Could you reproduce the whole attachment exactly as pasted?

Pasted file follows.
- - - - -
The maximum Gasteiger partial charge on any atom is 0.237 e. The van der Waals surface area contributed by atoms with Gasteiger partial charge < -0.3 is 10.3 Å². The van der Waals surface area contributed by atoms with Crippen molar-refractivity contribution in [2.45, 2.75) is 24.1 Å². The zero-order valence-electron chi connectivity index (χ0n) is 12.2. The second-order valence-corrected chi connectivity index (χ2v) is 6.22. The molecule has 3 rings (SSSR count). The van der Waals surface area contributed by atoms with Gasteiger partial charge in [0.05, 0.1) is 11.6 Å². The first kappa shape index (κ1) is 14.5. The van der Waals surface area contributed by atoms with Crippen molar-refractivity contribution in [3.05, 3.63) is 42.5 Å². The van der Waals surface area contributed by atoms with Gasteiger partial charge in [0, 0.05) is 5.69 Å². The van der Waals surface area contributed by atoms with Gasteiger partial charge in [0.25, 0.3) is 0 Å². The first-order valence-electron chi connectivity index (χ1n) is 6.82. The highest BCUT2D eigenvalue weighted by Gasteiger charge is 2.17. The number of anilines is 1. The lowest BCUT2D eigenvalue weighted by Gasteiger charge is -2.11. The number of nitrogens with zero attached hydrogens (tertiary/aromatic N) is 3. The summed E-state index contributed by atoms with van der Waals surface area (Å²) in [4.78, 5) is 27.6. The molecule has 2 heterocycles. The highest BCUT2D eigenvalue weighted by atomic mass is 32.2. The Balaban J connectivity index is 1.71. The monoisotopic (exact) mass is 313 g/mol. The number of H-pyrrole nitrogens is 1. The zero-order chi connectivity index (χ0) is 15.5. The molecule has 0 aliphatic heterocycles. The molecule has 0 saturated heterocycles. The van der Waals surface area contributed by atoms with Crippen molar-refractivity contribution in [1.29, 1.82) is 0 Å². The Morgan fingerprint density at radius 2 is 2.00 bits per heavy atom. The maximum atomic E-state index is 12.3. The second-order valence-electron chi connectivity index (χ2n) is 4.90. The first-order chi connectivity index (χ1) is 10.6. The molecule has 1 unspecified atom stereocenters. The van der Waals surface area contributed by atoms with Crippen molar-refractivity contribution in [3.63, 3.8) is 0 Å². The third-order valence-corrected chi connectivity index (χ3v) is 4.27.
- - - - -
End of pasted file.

The maximum Gasteiger partial charge on any atom is 0.237 e. The van der Waals surface area contributed by atoms with Gasteiger partial charge < -0.3 is 10.3 Å². The van der Waals surface area contributed by atoms with Crippen molar-refractivity contribution in [2.45, 2.75) is 24.1 Å². The zero-order valence-electron chi connectivity index (χ0n) is 12.2. The second-order valence-corrected chi connectivity index (χ2v) is 6.22. The molecule has 3 rings (SSSR count). The van der Waals surface area contributed by atoms with Gasteiger partial charge in [0.05, 0.1) is 11.6 Å². The first kappa shape index (κ1) is 14.5. The van der Waals surface area contributed by atoms with Crippen molar-refractivity contribution in [3.05, 3.63) is 42.5 Å². The van der Waals surface area contributed by atoms with Gasteiger partial charge in [0, 0.05) is 5.69 Å². The van der Waals surface area contributed by atoms with Gasteiger partial charge in [0.25, 0.3) is 0 Å². The first-order valence-electron chi connectivity index (χ1n) is 6.82. The highest BCUT2D eigenvalue weighted by Gasteiger charge is 2.17. The number of anilines is 1. The lowest BCUT2D eigenvalue weighted by Gasteiger charge is -2.11. The number of nitrogens with zero attached hydrogens (tertiary/aromatic N) is 3. The summed E-state index contributed by atoms with van der Waals surface area (Å²) in [4.78, 5) is 27.6. The molecule has 2 heterocycles. The highest BCUT2D eigenvalue weighted by atomic mass is 32.2. The Balaban J connectivity index is 1.71. The monoisotopic (exact) mass is 313 g/mol. The number of H-pyrrole nitrogens is 1. The zero-order chi connectivity index (χ0) is 15.5. The molecule has 0 aliphatic heterocycles. The molecule has 0 saturated heterocycles. The van der Waals surface area contributed by atoms with Crippen molar-refractivity contribution in [1.29, 1.82) is 0 Å². The Morgan fingerprint density at radius 2 is 2.00 bits per heavy atom. The maximum atomic E-state index is 12.3. The second-order valence-electron chi connectivity index (χ2n) is 4.90. The first-order chi connectivity index (χ1) is 10.6. The molecule has 1 unspecified atom stereocenters. The van der Waals surface area contributed by atoms with Crippen molar-refractivity contribution in [3.63, 3.8) is 0 Å². The third-order valence-corrected chi connectivity index (χ3v) is 4.27.